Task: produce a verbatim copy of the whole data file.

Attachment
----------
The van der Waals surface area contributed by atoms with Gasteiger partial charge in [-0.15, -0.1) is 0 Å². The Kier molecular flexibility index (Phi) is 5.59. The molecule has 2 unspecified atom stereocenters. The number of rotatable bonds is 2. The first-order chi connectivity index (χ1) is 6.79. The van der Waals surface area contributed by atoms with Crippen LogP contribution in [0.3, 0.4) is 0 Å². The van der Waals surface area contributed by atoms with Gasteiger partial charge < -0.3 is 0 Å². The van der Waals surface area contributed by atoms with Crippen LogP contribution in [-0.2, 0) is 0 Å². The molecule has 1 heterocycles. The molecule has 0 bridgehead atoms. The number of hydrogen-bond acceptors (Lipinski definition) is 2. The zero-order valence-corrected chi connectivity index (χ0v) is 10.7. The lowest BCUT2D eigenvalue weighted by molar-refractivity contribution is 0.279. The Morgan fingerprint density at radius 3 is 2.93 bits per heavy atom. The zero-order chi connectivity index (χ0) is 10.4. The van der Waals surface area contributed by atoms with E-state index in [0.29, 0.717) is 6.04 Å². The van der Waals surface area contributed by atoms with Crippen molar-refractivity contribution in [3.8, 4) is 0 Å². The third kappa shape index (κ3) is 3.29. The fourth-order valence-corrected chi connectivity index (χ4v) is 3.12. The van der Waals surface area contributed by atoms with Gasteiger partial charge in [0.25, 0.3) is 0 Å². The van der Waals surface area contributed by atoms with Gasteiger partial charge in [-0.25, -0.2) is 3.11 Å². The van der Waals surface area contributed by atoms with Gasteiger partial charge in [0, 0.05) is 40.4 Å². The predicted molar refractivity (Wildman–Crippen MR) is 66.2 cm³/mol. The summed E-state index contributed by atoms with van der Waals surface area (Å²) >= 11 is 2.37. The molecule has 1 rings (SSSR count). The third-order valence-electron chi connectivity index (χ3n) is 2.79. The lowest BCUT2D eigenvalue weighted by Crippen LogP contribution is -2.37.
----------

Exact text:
The van der Waals surface area contributed by atoms with Gasteiger partial charge in [-0.15, -0.1) is 0 Å². The Kier molecular flexibility index (Phi) is 5.59. The molecule has 2 unspecified atom stereocenters. The number of rotatable bonds is 2. The first-order chi connectivity index (χ1) is 6.79. The van der Waals surface area contributed by atoms with Crippen LogP contribution in [0.3, 0.4) is 0 Å². The van der Waals surface area contributed by atoms with Gasteiger partial charge < -0.3 is 0 Å². The van der Waals surface area contributed by atoms with Crippen LogP contribution in [-0.2, 0) is 0 Å². The molecule has 1 heterocycles. The molecule has 0 bridgehead atoms. The number of hydrogen-bond acceptors (Lipinski definition) is 2. The zero-order valence-corrected chi connectivity index (χ0v) is 10.7. The lowest BCUT2D eigenvalue weighted by molar-refractivity contribution is 0.279. The Morgan fingerprint density at radius 3 is 2.93 bits per heavy atom. The zero-order chi connectivity index (χ0) is 10.4. The van der Waals surface area contributed by atoms with E-state index in [0.29, 0.717) is 6.04 Å². The van der Waals surface area contributed by atoms with Crippen molar-refractivity contribution in [3.8, 4) is 0 Å². The third kappa shape index (κ3) is 3.29. The fourth-order valence-corrected chi connectivity index (χ4v) is 3.12. The van der Waals surface area contributed by atoms with Gasteiger partial charge in [0.25, 0.3) is 0 Å². The van der Waals surface area contributed by atoms with Gasteiger partial charge in [-0.25, -0.2) is 3.11 Å². The van der Waals surface area contributed by atoms with Gasteiger partial charge in [0, 0.05) is 40.4 Å². The predicted molar refractivity (Wildman–Crippen MR) is 66.2 cm³/mol. The summed E-state index contributed by atoms with van der Waals surface area (Å²) >= 11 is 2.37. The molecule has 1 rings (SSSR count). The third-order valence-electron chi connectivity index (χ3n) is 2.79. The lowest BCUT2D eigenvalue weighted by Crippen LogP contribution is -2.37.